Morrissey A-Z: "Teenage Dad on His Estate"

BookishBoy

Well-Known Member






Today's song is this Morrissey/Whyte composition, a B-side on the "First of the Gang To Die" single.

What do we think?
 

The.Truth.

Every.Single.Time.
Of the "Dad" songs it's not as good as "Don't Make Fun of Daddy's Voice" 6/10 but it's miles above "The Father Who Must Be Killed" 2/10 so I'll give it a 5/10. I did learn what a Jenson Interceptor is so t's not all bad. I'd seen them but didn't know the name.
 

BookishBoy

Well-Known Member
Of the "Dad" songs it's not as good as "Don't Make Fun of Daddy's Voice" 6/10 but it's miles above "The Father Who Must Be Killed" 2/10 so I'll give it a 5/10. I did learn what a Jenson Interceptor is so t's not all bad. I'd seen them but didn't know the name.
There's a kid in my daughter's class at school whose first name is Jenson and his middle name is Interceptor.
 

Janice

Well-Known Member
I’ve always liked this. As with a few songs, largely ignored live - the Swords gigs aside, which is a shame.
There’s an argument the Quarry b-sides are better than a number of the a-sides.
**an argument.
Hashtag Bring back Teenage Dad
 

gordyboy9

rip roaring,free scoring,never boring, celtic.
favourite of mine,its singing about schemes all over the world where young people with a small child find themselves living in a place which isnt up to much but they get used to it and spend their whole life their.if this appeared on quarry i would not have been disappointed.good lyrics and his voice is decent on this.
8 jensons/10 interceptors.
 

Mayfly

Well-Known Member
The music is quite average here, but the lyrics and vocals can save it. It’s interesting that he refers to the teenage dad when the majority of teenage parents are probably teenage mother, but this song is a plea to be more tolerant of less commonl lifestyles. That is the part I like about it. And I note just now that he was already complaining about TV news and newspapers in 2004.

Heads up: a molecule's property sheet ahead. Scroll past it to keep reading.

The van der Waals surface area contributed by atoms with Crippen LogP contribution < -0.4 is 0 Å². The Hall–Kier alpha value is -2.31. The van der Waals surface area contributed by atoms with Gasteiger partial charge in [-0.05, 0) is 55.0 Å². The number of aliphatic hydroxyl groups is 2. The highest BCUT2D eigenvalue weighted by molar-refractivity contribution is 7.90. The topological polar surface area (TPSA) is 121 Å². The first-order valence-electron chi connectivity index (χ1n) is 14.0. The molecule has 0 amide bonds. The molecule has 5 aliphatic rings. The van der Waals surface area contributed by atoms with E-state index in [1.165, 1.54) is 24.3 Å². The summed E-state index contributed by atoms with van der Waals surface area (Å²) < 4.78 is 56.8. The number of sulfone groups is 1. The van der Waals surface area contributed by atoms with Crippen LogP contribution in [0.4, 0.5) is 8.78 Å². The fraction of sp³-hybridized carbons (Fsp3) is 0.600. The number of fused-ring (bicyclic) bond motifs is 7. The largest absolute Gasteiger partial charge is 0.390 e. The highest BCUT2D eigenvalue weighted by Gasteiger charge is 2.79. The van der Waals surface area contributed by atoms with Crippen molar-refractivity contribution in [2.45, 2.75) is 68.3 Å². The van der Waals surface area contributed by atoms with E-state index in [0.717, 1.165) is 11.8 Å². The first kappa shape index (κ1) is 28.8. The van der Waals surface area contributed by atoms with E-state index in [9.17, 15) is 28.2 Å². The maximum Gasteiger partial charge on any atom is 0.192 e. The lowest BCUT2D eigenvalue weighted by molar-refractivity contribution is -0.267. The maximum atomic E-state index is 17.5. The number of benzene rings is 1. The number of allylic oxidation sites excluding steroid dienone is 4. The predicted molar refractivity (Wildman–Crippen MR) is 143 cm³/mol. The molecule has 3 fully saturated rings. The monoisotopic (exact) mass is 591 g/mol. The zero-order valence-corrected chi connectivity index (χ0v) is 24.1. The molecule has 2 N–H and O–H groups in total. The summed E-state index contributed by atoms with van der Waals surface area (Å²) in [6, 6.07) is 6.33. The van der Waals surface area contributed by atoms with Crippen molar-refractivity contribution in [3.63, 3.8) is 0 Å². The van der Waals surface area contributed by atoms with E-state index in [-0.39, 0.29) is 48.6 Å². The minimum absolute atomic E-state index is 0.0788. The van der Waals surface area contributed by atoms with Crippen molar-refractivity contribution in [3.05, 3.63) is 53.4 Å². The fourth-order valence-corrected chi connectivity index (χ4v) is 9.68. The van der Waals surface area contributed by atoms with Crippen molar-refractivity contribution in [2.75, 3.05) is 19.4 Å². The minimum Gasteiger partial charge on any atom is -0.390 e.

6/10
 

Mozmar

Well-Known Member
A brilliant little song, again, geared towards societal observation, snobbery, & how people judge others. Some great lines in this one, great vocals. Love the mention of the Jensen Interceptor (a prestige car, back in the day)...who else has that line in one of their songs?
'And you hate the teenage dad on his estate
Because he's poor but he's happier than you'

Wonderful.

jensen.JPG
 

Flibberty

Well-Known Member
Morrissey's voice is pleasing on this one, but it's a below average song.

This is Alain at his least inspired and it is musically turgid. Plenty of albums nowadays are given the box set treatment with instrumental versions. I can't imagine it ever being desirable for Morrissey's releases however, as without the vocal melody this kind of track would be fairly worthless.

The lyrics aren't exactly stunning here and can't conceal the fact that Moz had probably completely lost touch with the working classes many years before.

In the poll on the Hoffman board it ranked 162nd from 264 solo songs.
 

Mozmar

Well-Known Member
Some notes of interest from PJLM:
"The song appears to have been written at some point between the years 2000 and 2002. It was first recorded in 2002 at Cherokee Studio in Los Angeles with guitarists Boz Boorer and Alain Whyte and bassist Gary Day for the audition of drummer Dean Butterworth.